24. I have however been persuaded that Mr Hewett's concealment of his affair from his wife did amount to the exercise of undue influence against her, sufficient to vitiate the re-mortgage transaction, as between them.  My reasons follow.

25. This case calls for a more detailed analysis of the law relating to undue influence than appears in the Judgment.  The judge confined himself mainly to citations from Drew v. Daniel (supra).  That is a convenient starting point.  At paragraph 33 Ward LJ cited a passage from the judgment of Lindley LJ in Allcard v. Skinner (1887) 36 Ch Div 145 at 181-2, which included the following citation about undue influence from Lord Eldon in Huguenin v. Baseley (1807) 14 Ves Jun 273:

"Take it that she (the plaintiff) intended to give it to him (the defendant): it is by no means out of the reach of the principle.  The question is, not, whether she knew, what she was doing, had done, or proposed to do, but how the intention was produced:"

It is implicit in that dictum that a finding of undue influence does not depend, as a necessary pre-requisite, upon a conclusion that the victim made no decision of her own, or that her will and intention was completely overborne.  No doubt there are many examples where that is shown, but a conscious exercise of will may nonetheless be vitiated by undue influence.

26. The speech of Lord Nicholls in Royal Bank of Scotland v. Etridge (supra) has come to be regarded as the most authoritative recent re-statement of the law relating to undue influence.  It was, as he himself acknowledged, firmly based upon the principles to be found in Allcard v. Skinner.  At paragraphs 32 to 33, Lord Nicholls said this:

"32.  I add a cautionary note, prompted by some of the first instance judgments in the cases currently being considered by the House.  It concerns the general approach to be adopted by a court when considering whether a wife's guarantee of her husband's bank overdraft was procured by her husband's undue influence.  Undue influence has a connotation of impropriety.  In the eye of the law, undue influence means that influence has been misused.  Statements or conduct by a husband which do not pass beyond the bounds of what may be expected of a reasonable husband in the circumstances should not, without more, be castigated as undue influence.  Similarly, when a husband is forecasting the future of his business, and expressing his hopes or fears, a degree of hyperbole may be only natural.  Courts should not too readily treat such exaggerations as misstatements.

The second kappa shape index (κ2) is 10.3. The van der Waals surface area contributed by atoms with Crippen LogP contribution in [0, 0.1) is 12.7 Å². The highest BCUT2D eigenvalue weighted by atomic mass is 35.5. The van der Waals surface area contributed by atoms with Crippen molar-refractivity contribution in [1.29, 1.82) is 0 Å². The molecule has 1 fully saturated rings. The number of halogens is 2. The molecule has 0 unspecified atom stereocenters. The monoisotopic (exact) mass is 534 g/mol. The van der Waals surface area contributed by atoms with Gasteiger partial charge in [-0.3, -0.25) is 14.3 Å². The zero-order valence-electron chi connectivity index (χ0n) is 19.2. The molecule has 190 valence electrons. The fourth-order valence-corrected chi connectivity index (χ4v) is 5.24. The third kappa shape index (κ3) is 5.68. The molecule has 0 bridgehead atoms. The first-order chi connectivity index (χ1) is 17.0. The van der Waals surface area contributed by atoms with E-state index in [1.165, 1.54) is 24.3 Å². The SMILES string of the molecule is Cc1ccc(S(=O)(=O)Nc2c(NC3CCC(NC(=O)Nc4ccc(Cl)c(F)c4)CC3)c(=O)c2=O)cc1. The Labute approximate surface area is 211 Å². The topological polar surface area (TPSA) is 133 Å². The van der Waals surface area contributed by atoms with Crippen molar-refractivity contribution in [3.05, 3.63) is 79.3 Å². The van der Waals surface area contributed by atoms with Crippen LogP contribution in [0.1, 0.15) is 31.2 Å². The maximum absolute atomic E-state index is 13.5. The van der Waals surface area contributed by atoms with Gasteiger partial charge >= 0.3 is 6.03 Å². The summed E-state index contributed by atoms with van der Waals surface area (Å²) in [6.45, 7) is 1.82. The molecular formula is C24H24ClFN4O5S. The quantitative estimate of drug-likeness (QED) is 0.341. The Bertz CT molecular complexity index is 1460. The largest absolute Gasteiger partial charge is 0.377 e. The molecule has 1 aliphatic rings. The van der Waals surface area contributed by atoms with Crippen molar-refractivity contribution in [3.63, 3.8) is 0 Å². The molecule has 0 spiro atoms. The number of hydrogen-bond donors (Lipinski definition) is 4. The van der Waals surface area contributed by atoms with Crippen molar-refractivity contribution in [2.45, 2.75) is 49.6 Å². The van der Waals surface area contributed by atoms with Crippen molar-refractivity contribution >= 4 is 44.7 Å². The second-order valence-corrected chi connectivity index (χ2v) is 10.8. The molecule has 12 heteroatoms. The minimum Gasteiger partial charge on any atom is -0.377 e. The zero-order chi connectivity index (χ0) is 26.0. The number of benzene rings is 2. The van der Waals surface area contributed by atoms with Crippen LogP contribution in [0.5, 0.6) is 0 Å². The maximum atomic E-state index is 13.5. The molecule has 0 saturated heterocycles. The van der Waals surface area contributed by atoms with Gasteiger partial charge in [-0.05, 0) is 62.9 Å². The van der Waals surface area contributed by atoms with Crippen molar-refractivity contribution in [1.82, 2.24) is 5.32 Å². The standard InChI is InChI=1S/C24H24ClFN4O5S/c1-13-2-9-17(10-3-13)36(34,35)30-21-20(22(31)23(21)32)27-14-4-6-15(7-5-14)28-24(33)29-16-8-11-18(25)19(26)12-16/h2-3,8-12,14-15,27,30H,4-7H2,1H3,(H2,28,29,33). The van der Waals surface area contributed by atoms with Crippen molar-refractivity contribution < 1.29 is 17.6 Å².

33.  Inaccurate explanations of a proposed transaction are a different matter.  So are cases where a husband, in whom a wife has reposed trust and confidence for the management of their financial affairs, prefers his interests to hers and makes a choice for both of them on that footing.  Such a husband abuses the influence he has.  He fails to discharge the obligation of candour and fairness he owes a wife who is looking to him to make the major financial decisions."

After referring to the need for the law to recognise the freedom of home-owners to make economic use of their homes, he continued:

"36.  At the same time, the high degree of trust and confidence and emotional interdependence which normally characterises a marriage relationship provides scope for abuse.  One party may take advantage of the other's vulnerability.  Unhappily, such abuse does occur.  Further, it is all too easy for a husband, anxious or even desperate for bank finance, to misstate the position in some particular or to mislead the wife, wittingly or unwittingly, in some other way.  The law would be seriously defective if it did not recognise these realities."

27. Lord Nicholls' analysis makes it clear that, for an obligation of candour and fairness to be owed by the husband, it is necessary to show that the wife reposes trust and confidence in him.  Usually that means, trust and confidence in his conduct of the family's financial affairs.  But in Thompson v. Foy [2009] EWHC 1076 (Ch) Lewison J said this at paragraph 100: